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Arm's length bodies

  • Last modified date:
    3 March 2011

At national level, but at 'arm's length' from DH, a network of organisations have been created to help support and manage the health and social care system.

As stand-alone national organisations sponsored by the Department of Health, Arm's length bodies (ALBs) work closely with the local NHS, social care services, and other ALBs to carry out specific functions. In DH they regulate the system, improve standards, protect public welfare, and support local services.

ALBs vary in size but normally have boards, employ staff and publish accounts. They are accountable to the Department of Health and sometimes directly to Parliament.

Most ALBs also receive substantial funding from the Department of Health. ALB-style agencies are an important feature of other major health systems around the world.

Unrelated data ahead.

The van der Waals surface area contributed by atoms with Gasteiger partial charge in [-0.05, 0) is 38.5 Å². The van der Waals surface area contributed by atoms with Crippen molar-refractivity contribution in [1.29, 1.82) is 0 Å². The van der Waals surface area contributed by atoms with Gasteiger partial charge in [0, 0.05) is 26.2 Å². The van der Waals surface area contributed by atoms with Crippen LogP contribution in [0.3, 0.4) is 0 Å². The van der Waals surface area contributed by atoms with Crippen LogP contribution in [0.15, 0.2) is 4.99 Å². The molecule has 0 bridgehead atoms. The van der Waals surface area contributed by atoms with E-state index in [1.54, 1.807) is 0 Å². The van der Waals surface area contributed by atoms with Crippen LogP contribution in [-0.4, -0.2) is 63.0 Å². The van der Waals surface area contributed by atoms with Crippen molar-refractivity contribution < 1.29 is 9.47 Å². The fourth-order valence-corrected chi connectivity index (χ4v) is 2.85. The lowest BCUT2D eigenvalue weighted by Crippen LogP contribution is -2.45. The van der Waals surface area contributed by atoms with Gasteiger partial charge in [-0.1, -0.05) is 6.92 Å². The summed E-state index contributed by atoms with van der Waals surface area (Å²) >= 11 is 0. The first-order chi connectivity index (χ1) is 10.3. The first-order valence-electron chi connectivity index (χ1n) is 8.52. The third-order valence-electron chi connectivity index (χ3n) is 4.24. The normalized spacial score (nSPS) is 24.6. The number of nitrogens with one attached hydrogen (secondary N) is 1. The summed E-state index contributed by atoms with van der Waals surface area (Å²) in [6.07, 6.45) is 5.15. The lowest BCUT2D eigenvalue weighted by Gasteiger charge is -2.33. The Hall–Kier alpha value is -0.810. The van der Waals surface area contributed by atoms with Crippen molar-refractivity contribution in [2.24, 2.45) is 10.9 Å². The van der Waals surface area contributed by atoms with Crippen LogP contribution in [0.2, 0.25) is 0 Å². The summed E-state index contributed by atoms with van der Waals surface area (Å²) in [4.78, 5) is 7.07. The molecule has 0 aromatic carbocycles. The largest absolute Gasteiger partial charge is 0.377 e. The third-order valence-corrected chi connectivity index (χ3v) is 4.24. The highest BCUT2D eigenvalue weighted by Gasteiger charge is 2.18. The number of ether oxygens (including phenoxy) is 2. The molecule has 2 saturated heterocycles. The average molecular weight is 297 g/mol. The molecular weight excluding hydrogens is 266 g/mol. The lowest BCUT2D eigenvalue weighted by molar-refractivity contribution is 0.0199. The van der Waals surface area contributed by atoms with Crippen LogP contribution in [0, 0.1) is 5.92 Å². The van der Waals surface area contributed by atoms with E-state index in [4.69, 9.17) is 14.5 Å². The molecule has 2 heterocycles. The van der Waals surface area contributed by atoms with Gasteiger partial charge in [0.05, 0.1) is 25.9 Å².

Our ALBs operate in three key areas:

 • regulating the health and social care system and workforce

• establishing national standards and protecting patients and the public

• providing central services to the NHS.

Arm’s Length Bodies Support Unit

The Unit has been established to help ALBs deliver high quality, value for money services aligned closely to Ministers' health and social care priorities.

Arm’s length bodies review

Bureaucracy will be cut and the functions of several organisations will be streamlined, following a review of arm’s length bodies (ALBs), published by Health Secretary Andrew Lansley on 26 July 2010. In line with the wider reforms set out in the White Paper, Equity and excellence: liberating the NHS, the Department of Health’s ALB sector will be transformed to cut cost and remove duplication and burdens on the NHS.

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